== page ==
Lawmakers to resume review of coal plant permit process

? Angry legislators aren’t sure what to do about the denial of a permit for two proposed coal-fired power plants in southwest Kansas, but a committee plans to resume its investigation next month into the permitting process.

The committee is likely to press Rod Bremby, secretary of health and environment, to explain his rejection of an air-quality permit last week for Sunflower Electric Power Corp., because of potential carbon dioxide emissions.

Bremby’s decision blocks construction for the $3.6 billion project outside Holcomb and upset many legislators who saw the project as an economic boon for western Kansas.

Legislative leaders formed the panel about two weeks before Bremby’s decision, worried the permitting process was moving too slowly. Members support the Sunflower project but don’t know what legislation will emerge from their Nov. 6 discussions.

“I’m not sure what we’ll be doing,” Rep. Carl Dean Holmes, its chairman and a Republican from Liberal, said Tuesday. “I think we need to sort through everything first.”

Bob Eye, a Topeka attorney for the Sierra Club, said Bremby’s decision should lead to a legislative discussion – but lawmakers’ goals should be dealing with CO2 emissions and promoting energy from renewable resources such as wind power. Most scientists see CO2 as a major contributor to global warming.

“That can form the basis of a really good discussion on how to move energy policy along. There is a role for the Legislature,” Eye said. “There are expectations that the public has about dealing with the problems that CO2 and greenhouse gases represent, instead of looking for excuses not to talk about it.”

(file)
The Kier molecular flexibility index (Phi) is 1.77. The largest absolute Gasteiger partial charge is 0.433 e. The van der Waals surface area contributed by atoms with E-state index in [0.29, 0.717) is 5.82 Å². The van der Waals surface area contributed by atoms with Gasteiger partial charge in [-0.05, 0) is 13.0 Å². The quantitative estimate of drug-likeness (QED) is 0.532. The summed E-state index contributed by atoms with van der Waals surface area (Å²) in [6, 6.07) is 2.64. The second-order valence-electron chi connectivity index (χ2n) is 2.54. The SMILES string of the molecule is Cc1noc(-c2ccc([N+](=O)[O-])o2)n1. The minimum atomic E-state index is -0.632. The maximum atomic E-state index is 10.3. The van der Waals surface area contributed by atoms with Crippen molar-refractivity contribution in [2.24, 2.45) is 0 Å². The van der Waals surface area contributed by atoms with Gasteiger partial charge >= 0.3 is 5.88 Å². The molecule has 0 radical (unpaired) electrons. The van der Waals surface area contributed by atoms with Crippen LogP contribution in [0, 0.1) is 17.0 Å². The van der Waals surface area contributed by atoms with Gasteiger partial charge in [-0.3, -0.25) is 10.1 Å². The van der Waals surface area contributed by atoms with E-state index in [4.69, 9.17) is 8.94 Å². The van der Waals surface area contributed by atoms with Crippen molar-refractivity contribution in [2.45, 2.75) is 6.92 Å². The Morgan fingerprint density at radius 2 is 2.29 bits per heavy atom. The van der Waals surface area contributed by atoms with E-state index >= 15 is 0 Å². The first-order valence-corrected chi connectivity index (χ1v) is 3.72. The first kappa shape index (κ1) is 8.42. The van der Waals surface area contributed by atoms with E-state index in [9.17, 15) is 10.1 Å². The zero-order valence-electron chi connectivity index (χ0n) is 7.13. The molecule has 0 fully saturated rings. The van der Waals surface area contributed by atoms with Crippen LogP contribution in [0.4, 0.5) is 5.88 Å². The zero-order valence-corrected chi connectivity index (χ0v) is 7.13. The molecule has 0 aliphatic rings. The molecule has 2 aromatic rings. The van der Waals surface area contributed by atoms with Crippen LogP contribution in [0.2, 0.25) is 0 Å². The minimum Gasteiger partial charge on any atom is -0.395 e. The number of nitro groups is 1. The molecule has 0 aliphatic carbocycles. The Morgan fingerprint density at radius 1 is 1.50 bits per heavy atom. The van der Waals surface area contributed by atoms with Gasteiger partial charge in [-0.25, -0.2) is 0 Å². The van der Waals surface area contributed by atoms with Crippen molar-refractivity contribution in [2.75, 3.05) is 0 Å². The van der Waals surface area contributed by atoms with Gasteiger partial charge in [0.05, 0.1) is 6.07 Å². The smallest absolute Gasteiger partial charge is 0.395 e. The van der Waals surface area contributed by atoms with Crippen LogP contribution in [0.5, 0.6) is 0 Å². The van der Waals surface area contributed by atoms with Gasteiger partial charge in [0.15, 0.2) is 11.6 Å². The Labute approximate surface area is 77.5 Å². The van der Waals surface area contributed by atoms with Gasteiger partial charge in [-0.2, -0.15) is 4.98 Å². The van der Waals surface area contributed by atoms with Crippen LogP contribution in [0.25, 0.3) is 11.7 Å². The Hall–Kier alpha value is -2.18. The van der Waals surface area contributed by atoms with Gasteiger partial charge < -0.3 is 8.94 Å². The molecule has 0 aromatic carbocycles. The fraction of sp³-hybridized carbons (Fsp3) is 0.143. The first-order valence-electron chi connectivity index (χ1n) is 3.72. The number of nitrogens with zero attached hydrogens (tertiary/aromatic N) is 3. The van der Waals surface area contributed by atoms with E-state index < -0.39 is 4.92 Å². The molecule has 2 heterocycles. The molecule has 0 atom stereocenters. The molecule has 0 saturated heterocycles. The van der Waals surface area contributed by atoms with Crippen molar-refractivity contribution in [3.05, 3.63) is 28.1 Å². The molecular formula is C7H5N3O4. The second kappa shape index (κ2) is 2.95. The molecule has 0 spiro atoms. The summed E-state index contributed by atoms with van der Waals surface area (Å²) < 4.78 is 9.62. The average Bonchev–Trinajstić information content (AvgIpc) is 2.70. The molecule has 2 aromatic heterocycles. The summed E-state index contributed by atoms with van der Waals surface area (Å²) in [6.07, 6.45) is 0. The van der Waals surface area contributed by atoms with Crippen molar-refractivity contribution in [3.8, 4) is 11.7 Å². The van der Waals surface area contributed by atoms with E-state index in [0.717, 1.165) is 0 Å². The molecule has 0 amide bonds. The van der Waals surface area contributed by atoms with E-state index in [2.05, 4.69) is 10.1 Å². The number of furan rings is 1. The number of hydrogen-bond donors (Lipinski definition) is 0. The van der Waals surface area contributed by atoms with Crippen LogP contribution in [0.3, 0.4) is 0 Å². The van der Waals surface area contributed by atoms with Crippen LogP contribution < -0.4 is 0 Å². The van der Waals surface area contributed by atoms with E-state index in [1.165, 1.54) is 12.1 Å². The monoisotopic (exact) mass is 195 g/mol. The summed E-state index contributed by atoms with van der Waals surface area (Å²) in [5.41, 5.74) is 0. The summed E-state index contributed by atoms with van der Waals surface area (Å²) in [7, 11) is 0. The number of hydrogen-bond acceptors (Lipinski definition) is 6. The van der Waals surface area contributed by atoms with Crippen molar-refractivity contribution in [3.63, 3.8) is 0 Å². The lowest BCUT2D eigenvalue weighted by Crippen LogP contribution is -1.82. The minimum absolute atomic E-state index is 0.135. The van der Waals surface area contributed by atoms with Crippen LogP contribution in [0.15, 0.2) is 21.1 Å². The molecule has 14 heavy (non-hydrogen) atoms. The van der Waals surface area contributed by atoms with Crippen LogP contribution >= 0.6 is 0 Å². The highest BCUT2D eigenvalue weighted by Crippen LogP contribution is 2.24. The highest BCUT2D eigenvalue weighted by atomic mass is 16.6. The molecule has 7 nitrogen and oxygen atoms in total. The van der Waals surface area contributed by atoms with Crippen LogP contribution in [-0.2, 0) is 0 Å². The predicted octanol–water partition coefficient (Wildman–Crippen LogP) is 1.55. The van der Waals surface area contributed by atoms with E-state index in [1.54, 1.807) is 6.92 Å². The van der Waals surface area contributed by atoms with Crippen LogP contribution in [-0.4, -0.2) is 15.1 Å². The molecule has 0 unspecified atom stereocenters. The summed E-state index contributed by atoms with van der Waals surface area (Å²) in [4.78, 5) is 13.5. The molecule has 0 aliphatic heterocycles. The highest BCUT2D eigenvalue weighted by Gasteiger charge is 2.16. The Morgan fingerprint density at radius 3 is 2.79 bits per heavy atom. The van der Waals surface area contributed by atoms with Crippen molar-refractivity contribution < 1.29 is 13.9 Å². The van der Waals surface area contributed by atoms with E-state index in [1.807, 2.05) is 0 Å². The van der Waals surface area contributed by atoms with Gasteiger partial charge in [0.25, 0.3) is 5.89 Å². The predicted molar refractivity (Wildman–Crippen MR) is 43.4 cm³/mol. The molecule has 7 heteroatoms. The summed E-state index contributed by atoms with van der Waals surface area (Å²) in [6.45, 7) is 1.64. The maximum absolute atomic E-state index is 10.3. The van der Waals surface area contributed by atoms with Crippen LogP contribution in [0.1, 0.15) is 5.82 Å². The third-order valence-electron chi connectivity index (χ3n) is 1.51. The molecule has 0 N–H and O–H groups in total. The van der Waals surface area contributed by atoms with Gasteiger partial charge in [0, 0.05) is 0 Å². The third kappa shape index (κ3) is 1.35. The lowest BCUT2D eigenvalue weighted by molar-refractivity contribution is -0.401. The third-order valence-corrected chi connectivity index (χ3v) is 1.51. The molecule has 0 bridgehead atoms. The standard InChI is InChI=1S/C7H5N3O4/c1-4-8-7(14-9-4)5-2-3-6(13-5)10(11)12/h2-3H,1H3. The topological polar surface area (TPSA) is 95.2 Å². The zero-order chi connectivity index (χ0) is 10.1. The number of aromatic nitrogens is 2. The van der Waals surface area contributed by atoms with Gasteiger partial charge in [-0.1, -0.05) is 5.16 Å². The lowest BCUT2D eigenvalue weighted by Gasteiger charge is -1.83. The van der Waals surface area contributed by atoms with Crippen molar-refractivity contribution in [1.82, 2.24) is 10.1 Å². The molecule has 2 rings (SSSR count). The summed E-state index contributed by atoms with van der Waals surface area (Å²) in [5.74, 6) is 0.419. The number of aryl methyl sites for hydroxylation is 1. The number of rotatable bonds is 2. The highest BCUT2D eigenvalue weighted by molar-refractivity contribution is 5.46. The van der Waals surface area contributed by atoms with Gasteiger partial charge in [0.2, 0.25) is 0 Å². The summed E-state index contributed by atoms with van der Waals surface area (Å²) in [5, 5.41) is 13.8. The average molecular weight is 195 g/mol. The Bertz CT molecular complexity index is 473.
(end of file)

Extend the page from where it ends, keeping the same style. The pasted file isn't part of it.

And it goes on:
Bremby will appear if the committee asks him to testify, spokesman Joe Blubaugh said.

“I think he just wants to go over there and answer the questions they have for him,” Blubaugh said.

Supporters of the project hope Bremby’s decision can be overturned.

Sunflower has “a truckload of lawyers” examining the decision and considering how it should be challenged, spokesman Steve Miller said. Sunflower’s partners in the project are Tri-State Generation and Transmission Association Inc. of Westminster, Colo., and Golden Spread Electric Cooperative, in Amarillo, Texas.

“All the partners have reaffirmed their support for the project,” Miller said. “We’re going to continue on.”

Bremby denied Sunflower’s permit even though the state doesn’t regulate carbon dioxide emissions, and he has suggested his action was the first step in dealing with CO2. But the same legislators who saw Sunflower’s project as badly needed economic development don’t want the state to regulate CO2, fearing it will hurt the economy.

“The implications of what happened last week are pretty significant,” said Senate President Steve Morris, a Hugoton Republican and a committee member. “All the automobiles emit CO2.”